Charles “Buck” Keiser, who was in charge of Chiquita’s operations in Colombia from 1987 to 2000, testified before the court on May 3. In an attempt to avoid becoming mired in the conflict, he said, the company did not directly purchase farms in the country, but rather organized contracts to buy fruit from other growers.

During this period, the company also made payments to left-wing guerilla forces who then controlled the region.  

But Keiser claimed that the company was being extorted and had been violently attacked multiple times by illegal armed groups, who murdered several workers and caused millions of dollars in damages.

But Chiquita executives admitted that these attacks were carried out by left-wing rebels rather than AUC forces, who never threatened Chiquita institutionally, according to court documents. 

Lawyers for EarthRights International presented testimony from ex-AUC commanders, that high-level executives from Chiquita met directly with AUC leaders, and organized payments through independent contractors in an attempt to hide the illegal activity.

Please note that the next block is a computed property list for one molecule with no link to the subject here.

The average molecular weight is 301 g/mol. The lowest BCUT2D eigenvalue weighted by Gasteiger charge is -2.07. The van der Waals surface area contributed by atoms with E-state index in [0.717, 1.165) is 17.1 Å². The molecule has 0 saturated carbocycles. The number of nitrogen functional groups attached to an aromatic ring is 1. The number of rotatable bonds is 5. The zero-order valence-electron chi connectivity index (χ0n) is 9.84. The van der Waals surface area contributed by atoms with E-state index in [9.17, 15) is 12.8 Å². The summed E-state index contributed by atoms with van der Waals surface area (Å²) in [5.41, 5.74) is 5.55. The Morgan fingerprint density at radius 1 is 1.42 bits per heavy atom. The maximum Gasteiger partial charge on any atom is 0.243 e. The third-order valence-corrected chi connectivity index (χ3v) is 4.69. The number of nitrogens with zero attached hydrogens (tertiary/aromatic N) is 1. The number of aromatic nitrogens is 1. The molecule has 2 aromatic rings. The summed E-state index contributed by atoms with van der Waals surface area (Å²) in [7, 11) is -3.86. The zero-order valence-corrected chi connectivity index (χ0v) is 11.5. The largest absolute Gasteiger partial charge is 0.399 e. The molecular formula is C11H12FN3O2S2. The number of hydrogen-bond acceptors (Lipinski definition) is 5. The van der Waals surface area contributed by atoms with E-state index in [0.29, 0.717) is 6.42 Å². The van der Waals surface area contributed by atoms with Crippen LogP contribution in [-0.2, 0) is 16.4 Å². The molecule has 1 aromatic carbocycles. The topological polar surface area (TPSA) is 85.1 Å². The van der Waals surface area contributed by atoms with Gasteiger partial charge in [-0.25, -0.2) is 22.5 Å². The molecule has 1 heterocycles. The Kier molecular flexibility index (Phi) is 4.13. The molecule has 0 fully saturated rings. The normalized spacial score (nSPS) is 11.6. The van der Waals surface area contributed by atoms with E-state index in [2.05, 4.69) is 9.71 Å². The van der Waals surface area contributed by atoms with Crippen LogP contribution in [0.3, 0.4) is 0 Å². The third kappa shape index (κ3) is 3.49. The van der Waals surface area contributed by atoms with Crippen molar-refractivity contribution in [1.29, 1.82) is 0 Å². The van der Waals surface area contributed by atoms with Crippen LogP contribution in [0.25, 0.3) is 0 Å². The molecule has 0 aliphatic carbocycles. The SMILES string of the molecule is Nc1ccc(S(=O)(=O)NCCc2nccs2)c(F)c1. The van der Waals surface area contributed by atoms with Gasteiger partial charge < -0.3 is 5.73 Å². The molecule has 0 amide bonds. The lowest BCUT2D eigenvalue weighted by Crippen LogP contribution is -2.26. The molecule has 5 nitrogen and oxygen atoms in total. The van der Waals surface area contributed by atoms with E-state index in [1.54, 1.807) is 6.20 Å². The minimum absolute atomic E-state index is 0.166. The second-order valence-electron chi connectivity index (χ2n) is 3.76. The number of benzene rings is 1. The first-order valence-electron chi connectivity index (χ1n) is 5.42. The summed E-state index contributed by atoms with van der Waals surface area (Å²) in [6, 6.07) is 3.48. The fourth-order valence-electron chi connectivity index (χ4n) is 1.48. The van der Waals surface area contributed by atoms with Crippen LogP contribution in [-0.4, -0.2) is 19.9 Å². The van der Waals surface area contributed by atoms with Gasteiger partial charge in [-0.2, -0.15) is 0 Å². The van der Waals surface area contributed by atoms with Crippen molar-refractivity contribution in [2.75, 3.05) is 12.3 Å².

‘False positives’

The activity of paramilitaries, or paracos as they are often called in Colombia, surged during the 2002-2010 presidency of Alvaro Uribe, who created public programs called Convivirs that legalized private financing of security groups to act as defense forces against left-wing rebel groups during Colombia’s civil war.

In theory, money from these programs could not be paid to illegal armed groups such as the AUC. But in practice, investigators rarely looked into the details of paramilitary financing and the AUC quickly became the largest of hundreds of “self-defense forces” in the country. 

These forces worked directly with the Colombian military during the civil war, providing support, intelligence, and even aiding in the infamous “false positives” cases, in which over 6,400 innocent civilians were executed and passed off as combat deaths to inflate army death counts. 

Families of AUC victims who have waited nearly two decades to hold the fruit giant responsible, finally got their day in court, and walked away with a victory in the long fight for accountability.

“This verdict sends a powerful message to corporations everywhere: profiting from human rights abuses will not go unpunished. These families, victimized by armed groups and corporations, asserted their power and prevailed in the judicial process,” said Simons.